The obligation to use triangles on motorways and dual carriageways in Spain could be eliminated by the DGT due to an increase in accidents with drivers being run over.
The Directorate General of Traffic (DGT) is said to be contemplating eliminating the obligation to place the emergency triangles in the event of a vehicle breaking down in the middle of a motorway or dual carriageway. This move is the result of a marked increase in the number of accidents involving drivers being knocked down while placing the triangles.
Pere Navarro, the director of the DGT, stated as much during a press briefing on Tuesday, April 4. He explained: “Last year there were 16 deaths on motorways and dual carriageways of people who had got out of their vehicle”. The DGT director added that one in every 10 road deaths was caused by somebody being hit by a car.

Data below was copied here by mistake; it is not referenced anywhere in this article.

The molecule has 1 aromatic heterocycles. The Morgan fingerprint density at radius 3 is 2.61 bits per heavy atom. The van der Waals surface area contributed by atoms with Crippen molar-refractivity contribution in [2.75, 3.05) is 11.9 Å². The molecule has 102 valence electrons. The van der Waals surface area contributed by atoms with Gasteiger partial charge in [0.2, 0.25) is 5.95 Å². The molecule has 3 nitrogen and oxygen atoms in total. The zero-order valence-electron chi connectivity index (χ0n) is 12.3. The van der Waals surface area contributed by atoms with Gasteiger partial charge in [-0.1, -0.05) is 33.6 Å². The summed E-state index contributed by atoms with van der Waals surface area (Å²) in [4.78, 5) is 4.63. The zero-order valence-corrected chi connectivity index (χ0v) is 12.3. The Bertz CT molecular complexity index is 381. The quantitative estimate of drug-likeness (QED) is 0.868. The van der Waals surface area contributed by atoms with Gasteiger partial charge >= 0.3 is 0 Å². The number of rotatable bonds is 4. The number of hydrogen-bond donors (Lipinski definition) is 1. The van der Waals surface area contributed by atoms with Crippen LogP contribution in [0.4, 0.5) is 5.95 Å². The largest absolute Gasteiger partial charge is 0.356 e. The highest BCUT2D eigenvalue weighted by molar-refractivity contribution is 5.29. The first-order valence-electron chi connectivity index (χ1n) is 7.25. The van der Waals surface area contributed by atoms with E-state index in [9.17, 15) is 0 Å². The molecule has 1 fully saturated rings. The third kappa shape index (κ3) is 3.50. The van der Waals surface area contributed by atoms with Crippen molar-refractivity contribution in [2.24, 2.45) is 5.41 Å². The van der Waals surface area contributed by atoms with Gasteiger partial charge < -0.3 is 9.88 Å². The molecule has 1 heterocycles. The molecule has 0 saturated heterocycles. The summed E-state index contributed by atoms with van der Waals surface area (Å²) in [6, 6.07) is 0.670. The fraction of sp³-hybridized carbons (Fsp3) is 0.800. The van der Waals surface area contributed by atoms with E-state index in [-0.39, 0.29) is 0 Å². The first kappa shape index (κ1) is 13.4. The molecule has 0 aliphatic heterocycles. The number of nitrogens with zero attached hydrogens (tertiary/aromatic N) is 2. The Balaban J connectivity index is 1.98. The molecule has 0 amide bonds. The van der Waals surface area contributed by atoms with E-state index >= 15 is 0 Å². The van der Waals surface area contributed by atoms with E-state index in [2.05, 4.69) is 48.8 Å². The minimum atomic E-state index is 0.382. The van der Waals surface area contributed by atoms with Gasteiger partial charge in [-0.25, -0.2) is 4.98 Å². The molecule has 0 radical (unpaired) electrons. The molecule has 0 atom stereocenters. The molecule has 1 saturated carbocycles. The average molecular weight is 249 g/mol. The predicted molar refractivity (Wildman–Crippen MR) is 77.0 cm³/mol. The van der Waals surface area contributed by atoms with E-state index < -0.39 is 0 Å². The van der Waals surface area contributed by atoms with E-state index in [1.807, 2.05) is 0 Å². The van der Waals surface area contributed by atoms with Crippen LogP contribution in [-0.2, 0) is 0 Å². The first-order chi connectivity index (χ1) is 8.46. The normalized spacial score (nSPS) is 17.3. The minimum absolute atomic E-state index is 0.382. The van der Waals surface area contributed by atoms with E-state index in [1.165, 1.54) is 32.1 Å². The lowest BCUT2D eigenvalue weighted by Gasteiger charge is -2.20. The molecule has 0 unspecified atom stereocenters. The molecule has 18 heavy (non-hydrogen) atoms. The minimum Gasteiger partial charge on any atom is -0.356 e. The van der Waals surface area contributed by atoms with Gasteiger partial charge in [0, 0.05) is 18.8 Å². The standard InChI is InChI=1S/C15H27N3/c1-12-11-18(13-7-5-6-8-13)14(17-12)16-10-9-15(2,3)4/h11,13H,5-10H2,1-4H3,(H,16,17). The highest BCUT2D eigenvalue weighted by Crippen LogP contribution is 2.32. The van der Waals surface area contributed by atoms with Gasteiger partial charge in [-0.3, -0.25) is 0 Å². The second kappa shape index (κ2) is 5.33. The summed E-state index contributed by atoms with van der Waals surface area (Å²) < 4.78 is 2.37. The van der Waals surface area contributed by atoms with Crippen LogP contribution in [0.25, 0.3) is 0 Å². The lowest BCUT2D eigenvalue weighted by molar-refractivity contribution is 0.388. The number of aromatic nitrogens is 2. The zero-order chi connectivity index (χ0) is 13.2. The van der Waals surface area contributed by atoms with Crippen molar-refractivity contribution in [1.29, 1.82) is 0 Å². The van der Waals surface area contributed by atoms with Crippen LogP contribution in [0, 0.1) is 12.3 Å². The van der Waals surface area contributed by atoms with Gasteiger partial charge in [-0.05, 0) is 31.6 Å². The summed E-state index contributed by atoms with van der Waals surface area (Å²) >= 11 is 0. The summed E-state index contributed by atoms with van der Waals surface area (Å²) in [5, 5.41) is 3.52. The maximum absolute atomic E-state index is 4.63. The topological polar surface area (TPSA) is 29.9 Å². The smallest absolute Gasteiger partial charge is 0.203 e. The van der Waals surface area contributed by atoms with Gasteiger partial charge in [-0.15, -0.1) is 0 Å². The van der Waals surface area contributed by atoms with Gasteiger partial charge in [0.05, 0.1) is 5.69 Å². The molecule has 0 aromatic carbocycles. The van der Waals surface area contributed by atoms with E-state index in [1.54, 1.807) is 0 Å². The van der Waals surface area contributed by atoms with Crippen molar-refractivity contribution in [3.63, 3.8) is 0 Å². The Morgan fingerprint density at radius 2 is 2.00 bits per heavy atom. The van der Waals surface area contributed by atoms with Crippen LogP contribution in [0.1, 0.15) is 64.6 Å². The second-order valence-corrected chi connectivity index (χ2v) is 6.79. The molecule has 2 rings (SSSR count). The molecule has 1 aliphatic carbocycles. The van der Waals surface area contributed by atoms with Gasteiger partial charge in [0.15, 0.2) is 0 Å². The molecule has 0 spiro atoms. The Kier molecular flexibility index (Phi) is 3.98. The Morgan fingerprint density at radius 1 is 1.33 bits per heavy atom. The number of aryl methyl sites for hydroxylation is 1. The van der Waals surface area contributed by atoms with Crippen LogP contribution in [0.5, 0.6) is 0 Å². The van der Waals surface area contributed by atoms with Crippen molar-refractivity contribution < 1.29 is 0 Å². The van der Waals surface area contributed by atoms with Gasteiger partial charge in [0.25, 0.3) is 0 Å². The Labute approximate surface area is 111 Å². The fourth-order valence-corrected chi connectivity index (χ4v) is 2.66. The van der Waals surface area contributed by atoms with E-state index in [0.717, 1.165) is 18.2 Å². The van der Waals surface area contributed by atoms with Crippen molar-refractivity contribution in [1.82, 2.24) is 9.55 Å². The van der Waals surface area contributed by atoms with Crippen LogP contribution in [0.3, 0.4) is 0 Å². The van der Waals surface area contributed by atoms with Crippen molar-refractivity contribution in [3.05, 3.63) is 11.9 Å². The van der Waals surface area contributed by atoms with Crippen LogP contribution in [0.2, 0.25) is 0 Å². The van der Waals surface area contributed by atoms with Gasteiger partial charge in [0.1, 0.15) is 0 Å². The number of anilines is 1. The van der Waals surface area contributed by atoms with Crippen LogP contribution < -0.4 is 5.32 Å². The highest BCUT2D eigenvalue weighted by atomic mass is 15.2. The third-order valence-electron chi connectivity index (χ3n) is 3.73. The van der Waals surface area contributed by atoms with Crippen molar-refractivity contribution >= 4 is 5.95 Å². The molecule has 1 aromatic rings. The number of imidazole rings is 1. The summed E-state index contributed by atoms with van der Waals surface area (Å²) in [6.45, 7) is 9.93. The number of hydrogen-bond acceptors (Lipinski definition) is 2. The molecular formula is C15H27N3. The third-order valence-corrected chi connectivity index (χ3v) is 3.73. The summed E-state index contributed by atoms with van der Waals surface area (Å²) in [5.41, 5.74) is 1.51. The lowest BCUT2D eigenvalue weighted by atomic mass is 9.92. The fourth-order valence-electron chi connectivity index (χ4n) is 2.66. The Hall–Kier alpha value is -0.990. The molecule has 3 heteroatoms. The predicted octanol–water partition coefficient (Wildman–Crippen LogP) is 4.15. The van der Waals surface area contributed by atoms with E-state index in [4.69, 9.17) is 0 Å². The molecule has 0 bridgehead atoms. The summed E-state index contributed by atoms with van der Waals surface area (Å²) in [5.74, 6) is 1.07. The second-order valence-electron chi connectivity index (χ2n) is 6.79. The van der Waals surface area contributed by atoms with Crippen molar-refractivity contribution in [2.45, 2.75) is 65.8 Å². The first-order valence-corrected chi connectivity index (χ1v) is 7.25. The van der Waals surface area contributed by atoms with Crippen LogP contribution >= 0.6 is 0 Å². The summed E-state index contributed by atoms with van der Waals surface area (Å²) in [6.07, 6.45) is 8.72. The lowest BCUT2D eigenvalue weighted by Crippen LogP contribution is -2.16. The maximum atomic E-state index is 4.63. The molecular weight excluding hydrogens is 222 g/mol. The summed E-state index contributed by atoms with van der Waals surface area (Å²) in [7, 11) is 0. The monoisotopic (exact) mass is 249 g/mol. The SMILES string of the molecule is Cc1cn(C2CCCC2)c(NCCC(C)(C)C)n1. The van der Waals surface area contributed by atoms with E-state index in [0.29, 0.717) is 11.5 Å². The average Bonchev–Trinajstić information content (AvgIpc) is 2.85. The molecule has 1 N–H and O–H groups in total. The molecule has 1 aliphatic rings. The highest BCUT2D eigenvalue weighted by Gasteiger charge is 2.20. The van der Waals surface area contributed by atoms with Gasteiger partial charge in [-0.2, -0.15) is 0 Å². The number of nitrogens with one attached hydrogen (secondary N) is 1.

Currently, when a vehicle suffers a road accident, it is compulsory for the driver to signal it to other road users, either with the emergency triangles or with the V-16 emergency light, which is placed on the roof of the car and will eventually replace the triangles.
However, this new regulation will not be compulsory until January 2026, so in the meantime, both forms of signalling will coexist. There will still be drivers who opt for the triangles and have to get out of their car to place it, running the risk of being knocked down.
Therefore, in view of this danger, the DGT is ‘assessing’ how to eliminate the obligation of signalling on motorways and dual carriageways.